Planned Parenthood to benefit from '20th Century Women' ticket sales this weekend

Greta Gerwig in '20th Century Women.'

Story highlights

  • The studio behind "20th Century Women" is taking a step to support real-life women by donating 5% of its profits from this weekend's ticket sales
  • "Mike has done a fabulous job in this film of covering real women's stories in a way that is accessible and actually generates conversations," said Cecile Richards, president of Planned Parenthood

(CNN)This weekend, a trip to the movies could do some good for Planned Parenthood.

A24, the studio behind Mike Mills' "20th Century Women" is showing its support for the organization by donating 5% of its revenue from the film to Planned Parenthood.
"In honor of everyone who sees the film this weekend, we will be making a donation to our friends at Planned Parenthood, who generously worked with Mike Mills during the writing and pre-production of '20th Century Women' to ensure this important period of women's reproductive rights was portrayed accurately," A24 told CNN in a statement.
    "20th Century Women" is a coming-of-age tale -- inspired by Mills' own life -- about an unlikely family unit that forms after a mother (Annette Bening) enlists guidance from other women (Elle Fanning and Greta Gerwig) in her life as she raises her son to be a well-rounded individual.
    In the film, set in 1979, Fanning and Gerwig's characters go through personal struggles that cause them to seek the services of Planned Parenthood.
    Fanning's Julie goes there for birth control and Gerwig's Abbie seeks out a cervical cancer screening after having battled it previously.
    "Mike has done a fabulous job in this film of covering real women's stories in a way that is accessible and actually generates conversations," Cecile Richards, president of Planned Parenthood, said in a video released by the studio.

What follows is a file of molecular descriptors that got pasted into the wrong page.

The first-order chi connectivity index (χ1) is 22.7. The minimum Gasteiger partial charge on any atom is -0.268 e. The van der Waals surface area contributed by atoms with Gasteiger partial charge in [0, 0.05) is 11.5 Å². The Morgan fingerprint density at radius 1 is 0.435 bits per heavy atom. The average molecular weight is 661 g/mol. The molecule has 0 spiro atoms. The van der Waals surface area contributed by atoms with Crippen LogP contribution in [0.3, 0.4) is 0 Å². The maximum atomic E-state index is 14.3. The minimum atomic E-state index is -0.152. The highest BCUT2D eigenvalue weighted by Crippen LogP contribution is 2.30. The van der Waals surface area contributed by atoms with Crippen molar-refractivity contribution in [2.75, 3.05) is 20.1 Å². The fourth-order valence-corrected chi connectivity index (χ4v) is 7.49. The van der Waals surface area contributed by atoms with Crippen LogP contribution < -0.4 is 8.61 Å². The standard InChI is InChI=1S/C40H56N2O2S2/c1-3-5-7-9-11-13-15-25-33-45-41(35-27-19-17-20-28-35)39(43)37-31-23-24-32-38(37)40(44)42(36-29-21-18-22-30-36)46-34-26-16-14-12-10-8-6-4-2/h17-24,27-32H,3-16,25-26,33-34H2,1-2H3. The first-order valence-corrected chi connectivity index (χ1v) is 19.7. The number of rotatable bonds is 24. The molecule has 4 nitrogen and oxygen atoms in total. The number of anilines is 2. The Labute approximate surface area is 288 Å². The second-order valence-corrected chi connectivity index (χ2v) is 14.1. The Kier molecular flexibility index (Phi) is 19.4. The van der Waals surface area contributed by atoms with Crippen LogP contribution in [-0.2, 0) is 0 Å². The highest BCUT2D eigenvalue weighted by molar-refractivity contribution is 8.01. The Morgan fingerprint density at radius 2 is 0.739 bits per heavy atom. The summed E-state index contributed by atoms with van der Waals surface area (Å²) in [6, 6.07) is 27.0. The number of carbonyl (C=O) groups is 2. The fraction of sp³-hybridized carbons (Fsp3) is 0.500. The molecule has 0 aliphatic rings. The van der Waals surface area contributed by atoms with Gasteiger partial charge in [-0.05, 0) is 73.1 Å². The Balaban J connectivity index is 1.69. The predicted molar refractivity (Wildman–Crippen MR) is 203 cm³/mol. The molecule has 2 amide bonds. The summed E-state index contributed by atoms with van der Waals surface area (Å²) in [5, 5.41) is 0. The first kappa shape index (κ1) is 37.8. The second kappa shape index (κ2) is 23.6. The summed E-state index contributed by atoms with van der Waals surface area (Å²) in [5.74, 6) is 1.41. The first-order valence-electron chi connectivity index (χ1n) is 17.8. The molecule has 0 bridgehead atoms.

Mills added in a statement that the organization was helpful in ensuring the authenticity of the storylines.
    "They connected me with people who worked in [Planned Parenthood] offices in the '70s to make sure every aspect of my scenes was correct, from the language counselors used to the very particular decor and dress of the people in those offices, to the overarching philosophy and attitude of the women who worked there," he said. "It was very important to me that we capture this moment in women's reproductive rights accurately."
    An estimated one in five American women has visited a Planned Parenthood health center at least once in her life, according to the organization.
    "Even though birth control became legal in the 70s, we are now headed into a time where there are folks in elected office who think we're going to go back to the 1950s," she said. "I certainly see the outpouring of young people in this country who can't imagine going back to a day before women had access rights and health care that help them plan their families."
    A24's announcement comes just days before thousands of people are expected to attend demonstrations across the country and in Washington D.C. as part of the Women's March.